Safety lessons to be learned from recent fires

Published 9:21 am Wednesday, October 14, 2015

Leader photo/CRAIG HAUPERT Buchanan firefighters responded to a small structure fire at 402 S. Oak Street in Buchanan Tuesday morning. It started when a cigarette caught a mattress on fire.

Leader photo/CRAIG HAUPERT
Buchanan firefighters responded to a small structure fire at 402 S. Oak Street in Buchanan Tuesday morning. It started when a cigarette caught a bed on fire in the multi-unit apartment structure.

Local firefighters are using recent structure fires to remind residents how to prevent fires from happening in their homes during Fire Prevention Month (October).

Chief Larry Lamb, of the Niles Fire Department, said a sprinkler system stopped a potentially dangerous fire from spreading at Parkview Apartments in Niles last week.

The fire, Lamb said, started when a tenant fell asleep while cooking food on the stove of his apartment unit. The contents of the pan caught fire and began to climb to the microwave and cabinets above it before the building’s sprinkler system was activated, stopping the fire very early on.

“If there wasn’t a sprinkler system here I have no doubt that the entire occupancy of the room itself would have been destroyed,” he said. “If we wouldn’t have gotten to it quick enough, we could’ve lost this whole building.

“Without a sprinkler system the risk is higher, the fire loss would be higher — it is like having little firefighters stationed there ready to go.”

The Niles Fire Department also used the opportunity to educate residents about cooking safety tips.

One of the best tips, Lamb said, is to never leave cooking unattended because fires can happen quickly.

He also advised people never to cook while intoxicated and to never try to move or carry a pan in which there is hot grease or a grease fire.

“Cooking has become one of the most common (types of fires) we deal with, so there are a lot of different things that can impact that,” said Lamb, adding that people should keep a lid nearby in order to smother a cooking stove fire. “Cooking is something we all need to do, but we need to do it safely so we don’t put our families and neighbors at risk.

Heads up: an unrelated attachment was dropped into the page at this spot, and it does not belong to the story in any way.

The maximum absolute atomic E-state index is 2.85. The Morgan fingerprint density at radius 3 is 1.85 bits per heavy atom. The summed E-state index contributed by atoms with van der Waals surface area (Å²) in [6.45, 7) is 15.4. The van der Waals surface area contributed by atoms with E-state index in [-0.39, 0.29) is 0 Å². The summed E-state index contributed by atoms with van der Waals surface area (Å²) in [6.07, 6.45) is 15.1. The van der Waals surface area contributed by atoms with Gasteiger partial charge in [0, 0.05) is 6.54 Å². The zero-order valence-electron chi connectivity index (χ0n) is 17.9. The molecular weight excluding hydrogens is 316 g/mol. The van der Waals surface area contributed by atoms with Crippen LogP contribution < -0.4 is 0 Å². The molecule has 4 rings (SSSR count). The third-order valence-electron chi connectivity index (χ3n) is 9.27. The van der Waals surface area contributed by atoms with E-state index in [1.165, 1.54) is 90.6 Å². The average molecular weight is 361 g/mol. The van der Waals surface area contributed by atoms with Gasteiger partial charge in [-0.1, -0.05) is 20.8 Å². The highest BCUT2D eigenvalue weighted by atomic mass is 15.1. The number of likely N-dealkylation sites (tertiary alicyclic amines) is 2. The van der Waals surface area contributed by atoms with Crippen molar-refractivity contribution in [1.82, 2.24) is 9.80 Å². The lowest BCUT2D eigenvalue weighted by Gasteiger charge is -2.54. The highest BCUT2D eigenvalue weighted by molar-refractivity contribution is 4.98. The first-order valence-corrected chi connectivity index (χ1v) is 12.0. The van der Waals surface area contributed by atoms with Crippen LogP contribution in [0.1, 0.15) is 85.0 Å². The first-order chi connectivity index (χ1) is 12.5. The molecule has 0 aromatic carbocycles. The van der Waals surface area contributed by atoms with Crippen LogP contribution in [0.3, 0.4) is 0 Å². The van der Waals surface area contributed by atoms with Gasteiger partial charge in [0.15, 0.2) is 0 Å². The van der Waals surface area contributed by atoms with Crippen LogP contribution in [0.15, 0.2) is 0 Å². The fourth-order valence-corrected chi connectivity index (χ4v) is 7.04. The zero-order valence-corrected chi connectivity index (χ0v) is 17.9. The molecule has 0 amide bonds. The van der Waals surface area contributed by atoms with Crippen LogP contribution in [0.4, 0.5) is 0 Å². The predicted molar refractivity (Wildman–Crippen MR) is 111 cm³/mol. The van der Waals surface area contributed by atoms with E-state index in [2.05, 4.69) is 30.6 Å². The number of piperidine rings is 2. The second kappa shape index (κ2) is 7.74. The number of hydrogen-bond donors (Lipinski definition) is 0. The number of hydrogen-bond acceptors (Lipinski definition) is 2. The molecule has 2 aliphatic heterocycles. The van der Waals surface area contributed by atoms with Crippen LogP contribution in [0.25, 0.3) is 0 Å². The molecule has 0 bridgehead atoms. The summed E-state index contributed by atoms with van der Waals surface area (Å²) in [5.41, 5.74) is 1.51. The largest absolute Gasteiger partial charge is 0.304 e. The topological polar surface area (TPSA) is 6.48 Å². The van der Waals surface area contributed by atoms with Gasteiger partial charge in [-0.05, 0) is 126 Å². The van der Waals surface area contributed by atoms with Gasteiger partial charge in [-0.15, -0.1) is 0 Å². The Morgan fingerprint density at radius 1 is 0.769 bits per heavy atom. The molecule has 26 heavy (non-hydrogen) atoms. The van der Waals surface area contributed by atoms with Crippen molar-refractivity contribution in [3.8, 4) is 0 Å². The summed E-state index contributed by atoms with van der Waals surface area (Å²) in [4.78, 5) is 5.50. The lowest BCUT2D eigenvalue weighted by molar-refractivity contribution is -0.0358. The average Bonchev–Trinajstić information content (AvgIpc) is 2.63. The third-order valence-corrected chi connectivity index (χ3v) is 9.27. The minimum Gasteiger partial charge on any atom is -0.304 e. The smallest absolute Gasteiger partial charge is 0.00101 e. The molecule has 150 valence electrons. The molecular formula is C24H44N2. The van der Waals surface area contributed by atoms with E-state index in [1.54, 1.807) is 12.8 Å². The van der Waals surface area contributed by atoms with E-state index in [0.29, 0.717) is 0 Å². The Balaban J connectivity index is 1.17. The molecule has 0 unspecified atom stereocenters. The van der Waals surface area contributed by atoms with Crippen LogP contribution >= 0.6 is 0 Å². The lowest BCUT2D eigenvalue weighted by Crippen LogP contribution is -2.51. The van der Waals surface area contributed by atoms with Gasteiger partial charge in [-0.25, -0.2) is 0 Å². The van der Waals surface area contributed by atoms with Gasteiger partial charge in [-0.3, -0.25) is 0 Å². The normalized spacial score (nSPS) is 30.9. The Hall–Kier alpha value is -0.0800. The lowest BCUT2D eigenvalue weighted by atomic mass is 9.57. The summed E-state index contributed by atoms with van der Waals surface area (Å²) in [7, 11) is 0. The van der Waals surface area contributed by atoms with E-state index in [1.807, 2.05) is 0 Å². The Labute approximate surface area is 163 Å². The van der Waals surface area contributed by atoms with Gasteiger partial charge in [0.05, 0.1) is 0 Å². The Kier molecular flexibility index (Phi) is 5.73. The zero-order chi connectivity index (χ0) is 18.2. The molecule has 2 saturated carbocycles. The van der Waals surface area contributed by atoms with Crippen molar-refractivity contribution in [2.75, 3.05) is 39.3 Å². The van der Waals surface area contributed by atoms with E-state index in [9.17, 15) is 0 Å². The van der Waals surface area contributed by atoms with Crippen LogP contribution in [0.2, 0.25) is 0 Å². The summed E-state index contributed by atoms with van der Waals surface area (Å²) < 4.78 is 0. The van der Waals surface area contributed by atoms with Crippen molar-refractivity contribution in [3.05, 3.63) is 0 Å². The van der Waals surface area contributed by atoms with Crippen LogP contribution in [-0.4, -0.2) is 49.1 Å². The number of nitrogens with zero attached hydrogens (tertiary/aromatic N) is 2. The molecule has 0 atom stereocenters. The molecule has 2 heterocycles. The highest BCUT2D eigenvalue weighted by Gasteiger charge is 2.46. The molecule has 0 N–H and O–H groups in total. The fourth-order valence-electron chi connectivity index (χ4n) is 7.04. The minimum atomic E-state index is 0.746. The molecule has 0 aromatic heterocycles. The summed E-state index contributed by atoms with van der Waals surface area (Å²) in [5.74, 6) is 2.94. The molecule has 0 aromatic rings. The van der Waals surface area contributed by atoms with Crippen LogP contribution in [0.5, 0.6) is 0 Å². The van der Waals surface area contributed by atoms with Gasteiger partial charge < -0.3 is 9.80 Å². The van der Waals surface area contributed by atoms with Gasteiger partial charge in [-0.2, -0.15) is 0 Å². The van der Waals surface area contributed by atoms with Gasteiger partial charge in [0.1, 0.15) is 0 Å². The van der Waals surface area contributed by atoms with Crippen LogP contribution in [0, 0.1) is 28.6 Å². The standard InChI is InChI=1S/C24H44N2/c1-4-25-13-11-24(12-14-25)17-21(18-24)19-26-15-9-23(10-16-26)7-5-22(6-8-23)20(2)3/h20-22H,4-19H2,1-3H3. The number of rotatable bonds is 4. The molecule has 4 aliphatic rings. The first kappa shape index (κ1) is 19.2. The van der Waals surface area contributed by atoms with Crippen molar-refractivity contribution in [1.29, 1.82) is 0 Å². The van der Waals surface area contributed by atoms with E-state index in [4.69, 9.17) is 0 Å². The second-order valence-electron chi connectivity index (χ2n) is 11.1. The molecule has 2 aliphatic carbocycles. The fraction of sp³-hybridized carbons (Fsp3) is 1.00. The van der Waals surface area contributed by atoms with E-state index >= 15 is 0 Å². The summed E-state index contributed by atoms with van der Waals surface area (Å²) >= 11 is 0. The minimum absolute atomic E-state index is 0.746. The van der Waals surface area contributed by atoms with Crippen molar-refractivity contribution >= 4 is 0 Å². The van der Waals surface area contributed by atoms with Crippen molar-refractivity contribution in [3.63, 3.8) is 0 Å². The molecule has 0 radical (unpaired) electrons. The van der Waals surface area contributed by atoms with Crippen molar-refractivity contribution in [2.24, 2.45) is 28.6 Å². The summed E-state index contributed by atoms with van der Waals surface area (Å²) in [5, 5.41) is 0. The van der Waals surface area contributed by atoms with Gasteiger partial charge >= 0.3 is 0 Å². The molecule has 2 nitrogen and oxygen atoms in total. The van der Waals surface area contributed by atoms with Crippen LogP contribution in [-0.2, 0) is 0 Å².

Lamb also contrasted the Parkview Apartments fire with Saturday’s fire at the Niles Housing Commission — an older building that has no sprinkler system.

A neighbor at the housing commission used a fire extinguisher to put out that fire before it could spread outside the unit in which it originated.

“You aren’t always going to have… a neighbor there with a fire extinguisher to put it out,” Lamb said. “The big contrast with the Parkview fire is that that fire would have went out whether there was anyone there or not… it is just a huge difference in safety.”

Capt. Tim Wesner, of the Buchanan City Fire Department, said Buchanan firefighters have already responded to two structure fires in the city since Monday — the day they kicked off fire prevention programs in recognition of Fire Prevention Month.

“This is not the way to start it off,” Wesner said.

Both fires, he said, originated from cigarettes.

The first fire, which happened late Monday night into early Tuesday morning, began when cigarettes were discarded next to a residence on Terre Coupe Street near the intersection of Roe Street.

The second fire occurred at approximately 9:30 a.m. Tuesday in a multi-unit apartment structure on South Oak Street.

Wesner said the tenant at 402 S. Oak accidentally caught her bed on fire with a cigarette. No one was injured.

“People shouldn’t be smoking in the first place,” said Wesner, adding that people need to dispose of cigarettes safely if they do choose to smoke.

The National Fire Protection Agency offers several smoking safety tips at, including to smoke outside whenever possible, keep cigarettes/lighters/matches away from children and to never smoke in bed or while intoxicated. The NFPA also advises people to use a deep sturdy ashtray, make sure cigarettes are out before discarding them and to never discard them in vegetation.

Other safe cooking tips:

• Install a smoke alarm on every level of the home. Test batteries every month and change them at least once a year.

• Make sure all appliances are turned over before leaving or going to bed.

• Wear short, tight-fitting sleeves when cooking.

• Never use the range oven to heat the home.

• If an oven fire occurs, turn off the heat and keep the door closed.

• Keep towels, pot holders and curtains away from flames and heating elements.

• Clean cooking surfaces regularly to prevent grease build-up, which can ignite.

• Heat oil gradually to avoid burns from spattering grease.